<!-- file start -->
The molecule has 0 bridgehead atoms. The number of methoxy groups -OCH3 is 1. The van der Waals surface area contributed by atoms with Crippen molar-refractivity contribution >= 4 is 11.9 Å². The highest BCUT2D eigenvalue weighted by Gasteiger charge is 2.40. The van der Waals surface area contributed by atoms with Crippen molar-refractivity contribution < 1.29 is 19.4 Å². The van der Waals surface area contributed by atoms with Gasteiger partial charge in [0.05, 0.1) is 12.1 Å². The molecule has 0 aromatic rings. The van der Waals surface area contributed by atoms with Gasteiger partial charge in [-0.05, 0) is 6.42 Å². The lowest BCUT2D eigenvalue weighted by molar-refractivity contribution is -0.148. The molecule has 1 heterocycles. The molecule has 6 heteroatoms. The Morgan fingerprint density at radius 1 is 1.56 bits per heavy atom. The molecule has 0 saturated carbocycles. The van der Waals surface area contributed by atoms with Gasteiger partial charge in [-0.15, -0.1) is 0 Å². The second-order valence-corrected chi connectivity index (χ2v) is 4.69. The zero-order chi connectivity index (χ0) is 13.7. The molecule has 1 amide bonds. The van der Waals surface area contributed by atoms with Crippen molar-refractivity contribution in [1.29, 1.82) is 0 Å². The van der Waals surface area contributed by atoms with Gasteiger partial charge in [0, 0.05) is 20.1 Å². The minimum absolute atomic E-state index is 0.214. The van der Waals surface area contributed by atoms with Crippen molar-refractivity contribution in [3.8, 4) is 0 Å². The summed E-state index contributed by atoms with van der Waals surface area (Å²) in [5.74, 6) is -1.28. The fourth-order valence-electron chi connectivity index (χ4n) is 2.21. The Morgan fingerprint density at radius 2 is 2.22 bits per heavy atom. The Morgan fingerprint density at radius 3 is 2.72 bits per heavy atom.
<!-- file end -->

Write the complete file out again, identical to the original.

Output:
The molecule has 0 bridgehead atoms. The number of methoxy groups -OCH3 is 1. The van der Waals surface area contributed by atoms with Crippen molar-refractivity contribution >= 4 is 11.9 Å². The highest BCUT2D eigenvalue weighted by Gasteiger charge is 2.40. The van der Waals surface area contributed by atoms with Crippen molar-refractivity contribution < 1.29 is 19.4 Å². The van der Waals surface area contributed by atoms with Gasteiger partial charge in [0.05, 0.1) is 12.1 Å². The molecule has 0 aromatic rings. The van der Waals surface area contributed by atoms with Gasteiger partial charge in [-0.05, 0) is 6.42 Å². The lowest BCUT2D eigenvalue weighted by molar-refractivity contribution is -0.148. The molecule has 1 heterocycles. The molecule has 6 heteroatoms. The Morgan fingerprint density at radius 1 is 1.56 bits per heavy atom. The molecule has 0 saturated carbocycles. The van der Waals surface area contributed by atoms with Gasteiger partial charge in [-0.15, -0.1) is 0 Å². The second-order valence-corrected chi connectivity index (χ2v) is 4.69. The zero-order chi connectivity index (χ0) is 13.7. The molecule has 1 amide bonds. The van der Waals surface area contributed by atoms with Crippen molar-refractivity contribution in [1.29, 1.82) is 0 Å². The van der Waals surface area contributed by atoms with Gasteiger partial charge in [0, 0.05) is 20.1 Å². The minimum absolute atomic E-state index is 0.214. The van der Waals surface area contributed by atoms with Crippen molar-refractivity contribution in [3.8, 4) is 0 Å². The summed E-state index contributed by atoms with van der Waals surface area (Å²) in [5.74, 6) is -1.28. The fourth-order valence-electron chi connectivity index (χ4n) is 2.21. The Morgan fingerprint density at radius 2 is 2.22 bits per heavy atom. The Morgan fingerprint density at radius 3 is 2.72 bits per heavy atom.